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Kiwis Against Seabed Mining Incorporated


2016-12-15

Kiwis Against Seabed Mining Incorporated appealed this decision of the Charities Registration Board in March 2017, but abandoned its appeal on 7 June 2017 prior to any appearance before the court.  

The independent Charities Registration Board (the Board) decided that Kiwis Against Seabed Mining Incorporated (the Society) does not meet registration requirements.

Although the Board considers the Society’s stated objects in its rules are capable of being charitable (for the advancement of education and protection of the environment), the Board found the Society also had a purpose to advocate to prevent seabed mining in New Zealand, which is not charitable.

When assessing an organisation that seeks to advocate a particular point of view, the Board applies the ‘three part test.’ This comes from a decision of the Supreme Court of New Zealand (Greenpeace (external link) ) that requires the Board to consider:

  1. What end goal does the organisation want to achieve?
  2. How does the organisation intend to achieve its goal?
  3. What particular methods will the organisation use to achieve its goal?

To answer these questions, previous cases were reviewed in deciding whether the Society advances a charitable purpose and provides a benefit to the public.

The Society’s end goals included the protection of the environment, which is charitable. To achieve the Society’s ends it sought to oppose seabed mining applications through making submissions to decision making tribunals, advocating for law changes to prevent seabed mining, and promoting its views on seabed mining to the public.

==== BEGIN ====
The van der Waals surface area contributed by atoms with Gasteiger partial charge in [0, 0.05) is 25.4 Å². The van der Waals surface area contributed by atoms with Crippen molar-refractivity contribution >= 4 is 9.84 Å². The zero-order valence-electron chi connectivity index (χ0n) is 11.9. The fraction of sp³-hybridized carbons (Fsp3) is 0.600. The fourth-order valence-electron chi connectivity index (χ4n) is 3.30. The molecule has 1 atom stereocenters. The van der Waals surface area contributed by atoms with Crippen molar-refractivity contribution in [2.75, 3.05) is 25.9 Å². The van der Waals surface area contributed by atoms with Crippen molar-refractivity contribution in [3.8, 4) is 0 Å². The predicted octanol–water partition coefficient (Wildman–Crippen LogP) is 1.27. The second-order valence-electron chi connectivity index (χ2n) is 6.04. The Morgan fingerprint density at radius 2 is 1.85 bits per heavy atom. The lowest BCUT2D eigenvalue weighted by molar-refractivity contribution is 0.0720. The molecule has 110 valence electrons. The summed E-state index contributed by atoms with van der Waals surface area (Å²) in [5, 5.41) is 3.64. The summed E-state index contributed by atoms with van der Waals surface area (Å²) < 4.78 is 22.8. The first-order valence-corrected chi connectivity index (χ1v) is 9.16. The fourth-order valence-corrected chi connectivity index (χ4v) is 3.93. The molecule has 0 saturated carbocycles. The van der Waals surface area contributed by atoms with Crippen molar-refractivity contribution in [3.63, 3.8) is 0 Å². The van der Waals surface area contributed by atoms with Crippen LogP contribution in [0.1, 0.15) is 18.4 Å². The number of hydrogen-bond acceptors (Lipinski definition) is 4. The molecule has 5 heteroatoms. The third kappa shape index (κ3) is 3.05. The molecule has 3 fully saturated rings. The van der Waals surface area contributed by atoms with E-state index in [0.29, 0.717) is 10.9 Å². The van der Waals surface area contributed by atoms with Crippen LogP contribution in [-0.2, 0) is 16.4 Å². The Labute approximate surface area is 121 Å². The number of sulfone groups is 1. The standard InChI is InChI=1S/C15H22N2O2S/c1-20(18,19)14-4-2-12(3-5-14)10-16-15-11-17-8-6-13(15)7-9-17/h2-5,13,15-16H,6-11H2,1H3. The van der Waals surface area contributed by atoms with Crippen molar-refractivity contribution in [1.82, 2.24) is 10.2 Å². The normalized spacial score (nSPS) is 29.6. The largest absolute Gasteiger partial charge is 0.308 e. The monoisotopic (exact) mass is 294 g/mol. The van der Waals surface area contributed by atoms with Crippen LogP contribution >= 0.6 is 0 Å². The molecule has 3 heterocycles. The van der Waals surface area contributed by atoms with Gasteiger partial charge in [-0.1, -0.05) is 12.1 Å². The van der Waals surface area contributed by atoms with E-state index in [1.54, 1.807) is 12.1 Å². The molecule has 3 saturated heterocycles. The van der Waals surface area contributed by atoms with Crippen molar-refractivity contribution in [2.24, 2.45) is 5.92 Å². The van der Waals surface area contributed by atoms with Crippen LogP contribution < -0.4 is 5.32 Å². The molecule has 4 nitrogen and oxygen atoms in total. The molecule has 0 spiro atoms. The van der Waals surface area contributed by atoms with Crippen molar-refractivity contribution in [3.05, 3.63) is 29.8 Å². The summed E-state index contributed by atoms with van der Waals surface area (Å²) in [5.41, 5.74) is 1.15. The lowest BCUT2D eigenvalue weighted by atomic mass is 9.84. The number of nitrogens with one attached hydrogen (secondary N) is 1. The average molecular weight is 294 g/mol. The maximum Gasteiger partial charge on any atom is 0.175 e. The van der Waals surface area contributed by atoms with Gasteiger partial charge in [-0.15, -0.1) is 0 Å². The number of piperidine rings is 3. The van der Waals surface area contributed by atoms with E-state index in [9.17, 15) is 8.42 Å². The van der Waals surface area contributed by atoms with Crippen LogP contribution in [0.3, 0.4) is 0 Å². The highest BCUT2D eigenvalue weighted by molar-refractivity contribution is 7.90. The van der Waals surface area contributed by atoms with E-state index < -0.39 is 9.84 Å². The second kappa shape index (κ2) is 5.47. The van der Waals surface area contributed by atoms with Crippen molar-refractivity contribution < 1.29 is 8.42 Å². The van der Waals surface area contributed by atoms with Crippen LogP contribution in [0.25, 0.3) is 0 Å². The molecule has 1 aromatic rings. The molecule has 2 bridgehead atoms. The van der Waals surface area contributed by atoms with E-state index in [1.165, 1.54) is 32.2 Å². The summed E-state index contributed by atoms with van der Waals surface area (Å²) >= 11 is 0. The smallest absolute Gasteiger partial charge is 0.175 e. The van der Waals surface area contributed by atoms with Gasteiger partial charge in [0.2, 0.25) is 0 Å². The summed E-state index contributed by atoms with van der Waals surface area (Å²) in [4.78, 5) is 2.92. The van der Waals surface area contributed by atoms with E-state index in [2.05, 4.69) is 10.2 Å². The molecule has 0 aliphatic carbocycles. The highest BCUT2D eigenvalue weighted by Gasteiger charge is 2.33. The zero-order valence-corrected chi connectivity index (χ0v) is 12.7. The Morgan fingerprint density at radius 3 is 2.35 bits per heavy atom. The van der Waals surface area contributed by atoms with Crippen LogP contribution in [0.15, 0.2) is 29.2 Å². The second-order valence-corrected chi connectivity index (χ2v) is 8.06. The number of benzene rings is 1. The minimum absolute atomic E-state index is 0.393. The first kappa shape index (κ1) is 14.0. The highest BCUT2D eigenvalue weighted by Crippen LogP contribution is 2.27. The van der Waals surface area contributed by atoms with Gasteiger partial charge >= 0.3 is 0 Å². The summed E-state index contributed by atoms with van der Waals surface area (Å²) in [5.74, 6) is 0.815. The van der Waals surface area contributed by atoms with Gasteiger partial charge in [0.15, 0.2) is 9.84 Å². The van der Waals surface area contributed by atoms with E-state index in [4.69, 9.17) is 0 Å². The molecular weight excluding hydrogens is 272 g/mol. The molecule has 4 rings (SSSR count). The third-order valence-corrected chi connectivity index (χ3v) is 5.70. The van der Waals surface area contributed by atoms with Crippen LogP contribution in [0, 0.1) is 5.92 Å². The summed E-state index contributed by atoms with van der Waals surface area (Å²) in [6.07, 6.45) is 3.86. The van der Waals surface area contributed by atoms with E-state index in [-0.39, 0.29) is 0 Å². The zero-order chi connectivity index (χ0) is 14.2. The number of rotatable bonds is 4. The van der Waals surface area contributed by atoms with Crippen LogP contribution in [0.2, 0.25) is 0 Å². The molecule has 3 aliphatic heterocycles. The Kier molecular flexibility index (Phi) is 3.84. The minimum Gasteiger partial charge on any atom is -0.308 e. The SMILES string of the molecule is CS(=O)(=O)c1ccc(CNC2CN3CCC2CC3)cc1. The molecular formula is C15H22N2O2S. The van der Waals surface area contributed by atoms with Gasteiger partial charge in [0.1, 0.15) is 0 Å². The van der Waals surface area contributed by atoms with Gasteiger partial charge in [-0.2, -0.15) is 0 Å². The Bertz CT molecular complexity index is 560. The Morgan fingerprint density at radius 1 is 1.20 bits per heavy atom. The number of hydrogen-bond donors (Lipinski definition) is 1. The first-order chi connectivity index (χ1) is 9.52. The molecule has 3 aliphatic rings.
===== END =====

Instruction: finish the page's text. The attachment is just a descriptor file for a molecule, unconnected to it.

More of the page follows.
The Board accepted some of the Society’s advocacy was charitable – where the Society sought to protect the environment through providing expert and objective evidence to assist resource management decisions. However, the Board found most of the Society’s activities were directed towards advocating its point of views on seabed mining, and promoting those views to the public.

Given the competing views and arguments regarding seabed mining, the Board considered it was not in a position to determine a charitable public benefit in the views of the Society when all the potential consequences of preventing or limiting seabed mining in New Zealand were taken into account. The Board did not consider the non-charitable purposes to promote the Society’s views were “ancillary” to the Society’s charitable advocacy.

In making its decision, the Board had noted it was not taking a position on whether or not permitting or preventing seabed mining would be for the benefit of New Zealand, but on eligibility as a charity under the Act.

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